The Bulk Fuels(DESC-B) Commodity Business Unit acted as principal advisor and assistant to the Director DESC/Deputy Director Operation in directing the accomplishment of mission responsibilities to provide worldwide support of authorized activities in the areas of contracting, distribution, transportation, and inventory control of: bulk fuels including jet fuels, distillate fuels, residual fuels, automotive gasoline's (for overseas locations only), specified bulk lubricating oils, aircraft engine oils, and fuel additives such as fuel system icing inhibitor, and crude oil in support of the Department of Energy Strategic Petroleum Reserve Program. It accomplished the sale of excess petroleum products as authorized by 10 U.S.C. 2404. Bulk Fuels provided contracting, distribution, transportation, inventory control and quality support for bulk fuels worldwide, accounting for about three-fourths of all fuel supplied by the Center. Commodities managed by this CBU included: JP-5 and JP-8 jet fuels, F-76 diesel fuel, motor gasoline, jet fuel additives and lubricants for domestic and overseas uses. Bulk Fuels also procured and solicited for the sale of crude oil for the Department of Energy, which managed the Strategic Petroleum Reserve Program. This CBU had divisions that managed contracting, inventory and distribution, transportation rates and policy. The Bulk Fuels CBU also provided quality and product technology support for all of the CBUs in the DESC.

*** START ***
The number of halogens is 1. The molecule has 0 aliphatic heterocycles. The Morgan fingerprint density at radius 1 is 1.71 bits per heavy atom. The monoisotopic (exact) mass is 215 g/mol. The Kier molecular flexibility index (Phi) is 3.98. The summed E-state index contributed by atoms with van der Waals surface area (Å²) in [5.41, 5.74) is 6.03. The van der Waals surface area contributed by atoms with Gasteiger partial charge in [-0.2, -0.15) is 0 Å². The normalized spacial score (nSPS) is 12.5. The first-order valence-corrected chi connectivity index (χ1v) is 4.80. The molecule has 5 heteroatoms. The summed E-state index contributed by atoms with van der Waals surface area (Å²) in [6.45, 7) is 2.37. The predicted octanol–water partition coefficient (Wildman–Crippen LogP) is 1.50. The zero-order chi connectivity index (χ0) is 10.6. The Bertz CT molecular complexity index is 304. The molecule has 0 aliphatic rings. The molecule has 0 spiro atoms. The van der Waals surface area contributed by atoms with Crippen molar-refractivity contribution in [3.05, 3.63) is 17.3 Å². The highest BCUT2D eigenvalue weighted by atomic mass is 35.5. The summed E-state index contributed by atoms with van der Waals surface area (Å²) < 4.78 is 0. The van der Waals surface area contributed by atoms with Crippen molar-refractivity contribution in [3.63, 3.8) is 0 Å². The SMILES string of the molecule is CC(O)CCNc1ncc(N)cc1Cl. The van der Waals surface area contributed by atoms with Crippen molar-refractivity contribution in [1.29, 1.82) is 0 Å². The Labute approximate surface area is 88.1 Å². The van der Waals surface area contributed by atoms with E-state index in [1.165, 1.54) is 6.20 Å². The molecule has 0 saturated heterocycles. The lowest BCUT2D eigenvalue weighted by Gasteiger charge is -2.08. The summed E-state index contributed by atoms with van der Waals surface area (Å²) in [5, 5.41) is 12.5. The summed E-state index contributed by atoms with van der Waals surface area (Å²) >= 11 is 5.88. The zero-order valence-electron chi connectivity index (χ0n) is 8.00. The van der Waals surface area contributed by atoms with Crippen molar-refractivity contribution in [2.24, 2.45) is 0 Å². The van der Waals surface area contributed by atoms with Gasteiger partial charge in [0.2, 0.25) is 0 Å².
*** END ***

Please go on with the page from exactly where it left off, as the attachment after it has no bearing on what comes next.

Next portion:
The Military Traffic Management Command had transportation contracting authority. The DESC's strategically located energy regions and offices managed most of its transportation requirements, serving as focal points for arranging and coordinating fuel deliveries by pipeline, barge, tank truck and rail car. These offices maintained close working relationships with customers, terminals, refineries, and MTMC. Also, they provided information and advice on transportation requirements, delivery patterns and efficient, economical movement of fuel within their assigned geographical areas of responsibility. Shipments by ocean tanker were managed centrally in the Bulk Fuels CBU. The Military Sealift Command (MSC) chartered the ships and retained operational control of them, responding to the scheduling requirements provided by DESC. DESC also closely monitored the loading and unloading times of the tankers and initiated claims to collect demurrage from suppliers who cause delays. DESC transported refined petroleum products by pipeline, ocean tanker, barge, truck and rail car. The DESC also transported natural gas by pipeline. Pipelines were used whenever possible because of their environmental safety, reliability and low cost. About 40 percent of the fuel the Center transports worldwide was through pipelines, including nearly 60 percent of domestic shipments. Barges and ocean tankers provided enough distribution flexibility to move fuel almost anywhere in the world. Fuel could be shifted to different locations according to need, and flexibility was key to resupplying deployed US forces around the world. Ocean tankers also provided the capability of shipping large amounts, in DESC's case about 10 million gallons at a time. With this flexibility, DESC could use tankers and barges for delivery of nearly half of its total transportation requirements and for the majority of its overseas requirements.